Before Spielberg, the new HBO documentary is released on October 7th, Max Langer reflects on Steven Spielberg’s filmography to see how one director’s work has shaped the face of modern cinema.
What this documentary has aimed for is no small feat; trying to give a comprehensive overview of one of the greatest careers in cinema history through the people who know him best. Through interviews with his family, fellow directors and actors who have worked under him, we should hear the inside story of a life that has changed film forever.
Everyone has their own favourite memory of Spielberg’s films. Mine is watching for the first time and being struck by a sheer sense of awe. He is almost uniquely able to put these adventures on screen and he has been doing this his entire life. This wonder manifests itself on the faces of his characters, as well as his audience, with what is now called the “Spielberg Face” (see below).
As a child, Spielberg was obsessed with filmmaking, winning amateur film competitions with short films made with an 8mm camera. He even created a full 140 minute film for $500 which was shown for a single night at his local cinema. It’s obvious to see that he’s had serious drive from an early age. While still a student, Spielberg was offered a seven-year directing contract with Universal, making him the youngest ever director to sign a deal with a major Hollywood studio.
So, dropping out of college he began work, directing straight to TV movies and his first feature The Sugarland Express (1974) was well reviewed but only received a limited release. However, if this got his foot in the door then his next feature, Jaws (1975), rocketed him into the spotlight.
Jaws set a domestic box office record and caused what was described as “Jawsmania”. Since then Spielberg has repeated that feat several times over making him the highest grossing director of all time. In the process, he has also altered the direction of the entire industry, being instrumental in shaping the modern blockbuster.
one of the greatest careers in cinema history
Spielberg became big at a transitional time for filmmaking. The studio system of the fifties and sixties had broken up and a new breed of filmmakers who had grown up studying film were just coming on to the scene. Spielberg stood out though, having learnt his craft on TV sound stages rather than at a university. Maybe this is what enables his films to stand out from the crowd.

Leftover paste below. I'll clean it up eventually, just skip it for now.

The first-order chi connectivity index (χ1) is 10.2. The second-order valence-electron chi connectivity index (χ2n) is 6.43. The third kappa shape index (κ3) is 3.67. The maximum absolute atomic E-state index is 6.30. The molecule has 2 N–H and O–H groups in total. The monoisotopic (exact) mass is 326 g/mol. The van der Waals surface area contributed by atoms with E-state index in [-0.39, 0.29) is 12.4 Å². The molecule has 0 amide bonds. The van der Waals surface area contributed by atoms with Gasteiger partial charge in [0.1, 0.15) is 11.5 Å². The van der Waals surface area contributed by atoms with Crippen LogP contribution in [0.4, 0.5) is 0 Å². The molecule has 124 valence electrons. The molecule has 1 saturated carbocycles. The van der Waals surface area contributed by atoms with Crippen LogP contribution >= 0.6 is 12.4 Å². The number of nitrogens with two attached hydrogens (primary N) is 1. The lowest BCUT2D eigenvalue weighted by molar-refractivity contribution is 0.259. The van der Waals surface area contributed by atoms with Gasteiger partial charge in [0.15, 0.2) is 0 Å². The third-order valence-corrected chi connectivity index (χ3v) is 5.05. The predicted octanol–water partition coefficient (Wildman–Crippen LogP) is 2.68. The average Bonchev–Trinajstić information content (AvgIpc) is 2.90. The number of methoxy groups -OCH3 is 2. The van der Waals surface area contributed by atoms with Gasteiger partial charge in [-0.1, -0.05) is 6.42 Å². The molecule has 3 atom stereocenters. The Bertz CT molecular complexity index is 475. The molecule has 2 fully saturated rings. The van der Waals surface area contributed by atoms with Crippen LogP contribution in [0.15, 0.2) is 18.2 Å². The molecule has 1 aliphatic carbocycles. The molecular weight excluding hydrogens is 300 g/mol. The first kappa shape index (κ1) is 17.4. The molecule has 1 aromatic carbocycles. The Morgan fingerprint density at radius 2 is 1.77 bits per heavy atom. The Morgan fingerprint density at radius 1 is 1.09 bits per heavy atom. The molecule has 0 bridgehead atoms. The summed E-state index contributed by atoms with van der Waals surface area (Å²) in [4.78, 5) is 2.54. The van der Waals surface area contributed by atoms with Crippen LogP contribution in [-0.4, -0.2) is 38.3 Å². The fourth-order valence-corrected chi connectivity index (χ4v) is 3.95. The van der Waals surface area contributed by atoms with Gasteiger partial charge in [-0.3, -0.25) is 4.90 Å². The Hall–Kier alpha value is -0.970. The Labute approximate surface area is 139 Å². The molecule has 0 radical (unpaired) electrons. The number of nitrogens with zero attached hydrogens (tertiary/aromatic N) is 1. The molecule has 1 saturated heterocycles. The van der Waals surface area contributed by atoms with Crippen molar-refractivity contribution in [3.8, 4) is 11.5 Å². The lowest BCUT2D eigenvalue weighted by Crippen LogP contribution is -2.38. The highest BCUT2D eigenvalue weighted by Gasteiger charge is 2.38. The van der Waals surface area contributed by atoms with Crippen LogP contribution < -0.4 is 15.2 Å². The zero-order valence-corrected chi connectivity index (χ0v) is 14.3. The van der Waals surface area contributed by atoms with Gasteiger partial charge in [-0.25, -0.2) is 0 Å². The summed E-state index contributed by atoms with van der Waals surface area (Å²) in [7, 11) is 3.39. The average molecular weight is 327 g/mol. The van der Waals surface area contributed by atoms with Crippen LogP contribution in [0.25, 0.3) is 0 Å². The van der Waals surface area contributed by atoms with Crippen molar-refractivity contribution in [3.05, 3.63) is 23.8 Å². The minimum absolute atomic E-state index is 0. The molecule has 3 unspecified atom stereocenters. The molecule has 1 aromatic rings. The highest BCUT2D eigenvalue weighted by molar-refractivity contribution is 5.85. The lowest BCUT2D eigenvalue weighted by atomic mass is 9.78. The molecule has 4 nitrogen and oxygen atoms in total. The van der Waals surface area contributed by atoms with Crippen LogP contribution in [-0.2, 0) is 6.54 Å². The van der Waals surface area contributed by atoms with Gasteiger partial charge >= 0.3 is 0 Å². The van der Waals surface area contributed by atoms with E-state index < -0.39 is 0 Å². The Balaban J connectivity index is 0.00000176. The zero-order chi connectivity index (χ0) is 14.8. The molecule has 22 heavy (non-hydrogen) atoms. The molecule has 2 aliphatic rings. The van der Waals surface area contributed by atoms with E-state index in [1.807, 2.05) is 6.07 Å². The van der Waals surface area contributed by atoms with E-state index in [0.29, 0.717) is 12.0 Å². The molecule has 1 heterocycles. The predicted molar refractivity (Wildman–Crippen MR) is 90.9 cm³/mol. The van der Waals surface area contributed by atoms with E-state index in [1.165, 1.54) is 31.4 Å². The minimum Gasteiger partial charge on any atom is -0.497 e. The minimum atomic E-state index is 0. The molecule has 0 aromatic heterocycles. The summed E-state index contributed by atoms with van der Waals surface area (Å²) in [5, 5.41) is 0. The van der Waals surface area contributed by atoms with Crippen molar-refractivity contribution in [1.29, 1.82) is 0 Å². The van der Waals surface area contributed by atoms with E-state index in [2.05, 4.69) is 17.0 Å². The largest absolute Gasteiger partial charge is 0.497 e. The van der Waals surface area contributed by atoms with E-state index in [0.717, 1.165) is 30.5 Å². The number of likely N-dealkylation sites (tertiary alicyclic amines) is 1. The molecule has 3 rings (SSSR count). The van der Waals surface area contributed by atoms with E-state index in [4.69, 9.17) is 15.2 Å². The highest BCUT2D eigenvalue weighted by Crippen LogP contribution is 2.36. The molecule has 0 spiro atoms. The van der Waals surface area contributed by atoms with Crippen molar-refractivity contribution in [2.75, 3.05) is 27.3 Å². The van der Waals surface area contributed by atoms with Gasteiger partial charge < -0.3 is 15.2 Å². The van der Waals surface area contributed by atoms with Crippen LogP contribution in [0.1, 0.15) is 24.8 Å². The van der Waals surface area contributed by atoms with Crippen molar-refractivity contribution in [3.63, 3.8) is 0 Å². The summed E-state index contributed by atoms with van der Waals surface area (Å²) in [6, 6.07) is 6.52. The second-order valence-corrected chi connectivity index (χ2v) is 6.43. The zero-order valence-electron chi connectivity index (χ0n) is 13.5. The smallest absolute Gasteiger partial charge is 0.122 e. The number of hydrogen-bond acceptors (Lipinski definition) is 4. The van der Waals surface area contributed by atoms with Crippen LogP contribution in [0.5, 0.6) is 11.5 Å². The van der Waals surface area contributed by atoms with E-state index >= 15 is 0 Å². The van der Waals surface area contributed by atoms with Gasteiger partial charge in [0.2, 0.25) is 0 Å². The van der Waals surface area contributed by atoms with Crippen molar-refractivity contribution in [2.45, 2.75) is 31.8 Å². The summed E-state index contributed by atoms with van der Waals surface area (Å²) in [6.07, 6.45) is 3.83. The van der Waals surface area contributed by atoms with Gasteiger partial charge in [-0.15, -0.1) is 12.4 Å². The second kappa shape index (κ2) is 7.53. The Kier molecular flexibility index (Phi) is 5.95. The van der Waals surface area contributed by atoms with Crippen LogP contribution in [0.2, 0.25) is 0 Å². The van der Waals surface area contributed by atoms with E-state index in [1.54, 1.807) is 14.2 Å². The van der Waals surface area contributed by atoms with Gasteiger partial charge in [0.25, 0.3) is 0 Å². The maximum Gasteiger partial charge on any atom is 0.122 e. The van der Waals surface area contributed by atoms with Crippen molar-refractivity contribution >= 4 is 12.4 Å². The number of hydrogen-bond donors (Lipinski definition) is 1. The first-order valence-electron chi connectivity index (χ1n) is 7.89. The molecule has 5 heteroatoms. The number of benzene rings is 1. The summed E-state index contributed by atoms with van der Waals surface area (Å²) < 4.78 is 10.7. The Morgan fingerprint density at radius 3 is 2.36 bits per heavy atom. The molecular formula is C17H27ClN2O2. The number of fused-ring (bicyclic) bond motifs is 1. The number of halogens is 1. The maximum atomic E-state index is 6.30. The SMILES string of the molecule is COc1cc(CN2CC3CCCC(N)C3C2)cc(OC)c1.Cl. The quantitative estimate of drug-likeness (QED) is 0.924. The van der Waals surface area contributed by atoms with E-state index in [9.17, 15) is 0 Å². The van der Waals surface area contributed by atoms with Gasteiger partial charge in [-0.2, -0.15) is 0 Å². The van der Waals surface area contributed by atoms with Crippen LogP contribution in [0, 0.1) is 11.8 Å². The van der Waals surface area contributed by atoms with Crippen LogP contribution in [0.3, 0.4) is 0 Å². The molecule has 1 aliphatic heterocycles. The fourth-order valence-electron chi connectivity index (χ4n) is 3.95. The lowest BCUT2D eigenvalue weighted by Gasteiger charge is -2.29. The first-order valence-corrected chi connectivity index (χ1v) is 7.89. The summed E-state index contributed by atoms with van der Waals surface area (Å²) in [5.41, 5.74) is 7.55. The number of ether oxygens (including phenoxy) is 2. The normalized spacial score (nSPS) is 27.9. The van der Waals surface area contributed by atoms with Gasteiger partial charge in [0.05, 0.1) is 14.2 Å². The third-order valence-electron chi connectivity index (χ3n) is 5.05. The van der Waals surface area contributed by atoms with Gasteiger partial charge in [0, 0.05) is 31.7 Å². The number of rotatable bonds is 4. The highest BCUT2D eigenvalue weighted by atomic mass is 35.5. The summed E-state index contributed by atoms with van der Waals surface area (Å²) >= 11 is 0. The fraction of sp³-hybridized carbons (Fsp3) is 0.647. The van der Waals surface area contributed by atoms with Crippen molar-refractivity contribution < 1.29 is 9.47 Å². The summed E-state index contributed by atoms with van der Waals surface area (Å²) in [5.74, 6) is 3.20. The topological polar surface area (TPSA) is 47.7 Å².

Spielberg’s early works are the epitome of escapist cinema, showing fantastical stories that often explore the theme of father-son relationships. Spielberg’s own parents divorced when he was 19 so in many of his films, such as Close Encounters of the Third Kind (1977), the concept of fatherhood plays a key role.
However, in more recent times he has begun to experiment with other issues. Think about the difference between E.T. the Extra-Terrestrial (1982) and Schindler’s List (1993) for example. This just shows the mastery that Spielberg has with his craft, as very few other directors have ever attempted such a breadth of subject matter. Despite this, he has had his missteps: who could forgive him for the absurdity that is Indiana Jones and the Kingdom of the Crystal Skull (2008)?
Most importantly, Spielberg has been able to stand the test of time. While many of his peers from the seventies have passed away or ceased filmmaking (Martin Scorsese being the exception), he has continued to develop his work. He has several projects on the go at the moment including a fifth Indiana Jones movie and Ready Player One (2018), a futuristic adventure based on Ernest Cline’s novel of the same name. It seems that the most successful director of all time is not done just yet.
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